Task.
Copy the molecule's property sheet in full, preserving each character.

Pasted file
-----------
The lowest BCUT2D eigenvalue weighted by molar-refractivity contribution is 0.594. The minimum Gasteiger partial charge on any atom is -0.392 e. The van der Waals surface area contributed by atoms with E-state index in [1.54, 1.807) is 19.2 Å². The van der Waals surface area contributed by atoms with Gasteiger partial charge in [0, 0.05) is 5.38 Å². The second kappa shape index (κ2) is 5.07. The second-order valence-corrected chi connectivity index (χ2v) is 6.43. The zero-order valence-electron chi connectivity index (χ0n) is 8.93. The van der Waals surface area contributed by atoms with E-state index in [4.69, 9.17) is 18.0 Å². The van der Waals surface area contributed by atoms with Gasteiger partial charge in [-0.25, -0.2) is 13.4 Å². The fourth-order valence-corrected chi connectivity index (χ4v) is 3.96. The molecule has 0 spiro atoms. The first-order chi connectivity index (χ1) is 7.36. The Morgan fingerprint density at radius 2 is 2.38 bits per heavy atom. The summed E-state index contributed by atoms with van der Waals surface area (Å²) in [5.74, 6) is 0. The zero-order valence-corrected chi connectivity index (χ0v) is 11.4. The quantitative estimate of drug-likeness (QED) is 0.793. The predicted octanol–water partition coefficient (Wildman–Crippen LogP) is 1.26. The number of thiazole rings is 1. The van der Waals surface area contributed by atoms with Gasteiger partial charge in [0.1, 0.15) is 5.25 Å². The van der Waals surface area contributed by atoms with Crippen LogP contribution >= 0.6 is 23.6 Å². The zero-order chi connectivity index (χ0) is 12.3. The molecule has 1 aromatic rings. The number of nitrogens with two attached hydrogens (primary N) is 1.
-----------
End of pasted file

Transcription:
The lowest BCUT2D eigenvalue weighted by molar-refractivity contribution is 0.594. The minimum Gasteiger partial charge on any atom is -0.392 e. The van der Waals surface area contributed by atoms with E-state index in [1.54, 1.807) is 19.2 Å². The van der Waals surface area contributed by atoms with Gasteiger partial charge in [0, 0.05) is 5.38 Å². The second kappa shape index (κ2) is 5.07. The second-order valence-corrected chi connectivity index (χ2v) is 6.43. The zero-order valence-electron chi connectivity index (χ0n) is 8.93. The van der Waals surface area contributed by atoms with E-state index in [4.69, 9.17) is 18.0 Å². The van der Waals surface area contributed by atoms with Gasteiger partial charge in [-0.25, -0.2) is 13.4 Å². The fourth-order valence-corrected chi connectivity index (χ4v) is 3.96. The molecule has 0 spiro atoms. The first-order chi connectivity index (χ1) is 7.36. The Morgan fingerprint density at radius 2 is 2.38 bits per heavy atom. The summed E-state index contributed by atoms with van der Waals surface area (Å²) in [5.74, 6) is 0. The zero-order valence-corrected chi connectivity index (χ0v) is 11.4. The quantitative estimate of drug-likeness (QED) is 0.793. The predicted octanol–water partition coefficient (Wildman–Crippen LogP) is 1.26. The number of thiazole rings is 1. The van der Waals surface area contributed by atoms with Gasteiger partial charge in [0.1, 0.15) is 5.25 Å². The van der Waals surface area contributed by atoms with Crippen LogP contribution >= 0.6 is 23.6 Å². The zero-order chi connectivity index (χ0) is 12.3. The molecule has 1 aromatic rings. The number of nitrogens with two attached hydrogens (primary N) is 1.